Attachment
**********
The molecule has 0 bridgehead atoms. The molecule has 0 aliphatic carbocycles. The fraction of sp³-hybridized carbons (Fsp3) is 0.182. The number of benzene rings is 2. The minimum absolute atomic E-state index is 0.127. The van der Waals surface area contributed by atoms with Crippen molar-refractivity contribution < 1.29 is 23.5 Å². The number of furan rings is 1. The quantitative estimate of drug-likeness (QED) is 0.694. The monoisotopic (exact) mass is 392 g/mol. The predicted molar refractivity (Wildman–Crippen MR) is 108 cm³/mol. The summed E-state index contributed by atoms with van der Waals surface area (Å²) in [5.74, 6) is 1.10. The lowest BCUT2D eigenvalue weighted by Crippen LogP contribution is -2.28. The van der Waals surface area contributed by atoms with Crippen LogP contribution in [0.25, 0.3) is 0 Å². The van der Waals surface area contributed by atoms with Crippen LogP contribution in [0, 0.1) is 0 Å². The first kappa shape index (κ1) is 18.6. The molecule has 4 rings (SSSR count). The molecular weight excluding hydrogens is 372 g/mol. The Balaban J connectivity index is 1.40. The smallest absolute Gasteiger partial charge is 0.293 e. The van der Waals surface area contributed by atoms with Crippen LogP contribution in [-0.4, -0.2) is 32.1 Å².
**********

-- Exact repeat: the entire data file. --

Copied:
The molecule has 0 bridgehead atoms. The molecule has 0 aliphatic carbocycles. The fraction of sp³-hybridized carbons (Fsp3) is 0.182. The number of benzene rings is 2. The minimum absolute atomic E-state index is 0.127. The van der Waals surface area contributed by atoms with Crippen molar-refractivity contribution < 1.29 is 23.5 Å². The number of furan rings is 1. The quantitative estimate of drug-likeness (QED) is 0.694. The monoisotopic (exact) mass is 392 g/mol. The predicted molar refractivity (Wildman–Crippen MR) is 108 cm³/mol. The summed E-state index contributed by atoms with van der Waals surface area (Å²) in [5.74, 6) is 1.10. The lowest BCUT2D eigenvalue weighted by Crippen LogP contribution is -2.28. The van der Waals surface area contributed by atoms with Crippen LogP contribution in [0.25, 0.3) is 0 Å². The van der Waals surface area contributed by atoms with Crippen LogP contribution in [0, 0.1) is 0 Å². The first kappa shape index (κ1) is 18.6. The molecule has 4 rings (SSSR count). The molecular weight excluding hydrogens is 372 g/mol. The Balaban J connectivity index is 1.40. The smallest absolute Gasteiger partial charge is 0.293 e. The van der Waals surface area contributed by atoms with Crippen LogP contribution in [-0.4, -0.2) is 32.1 Å².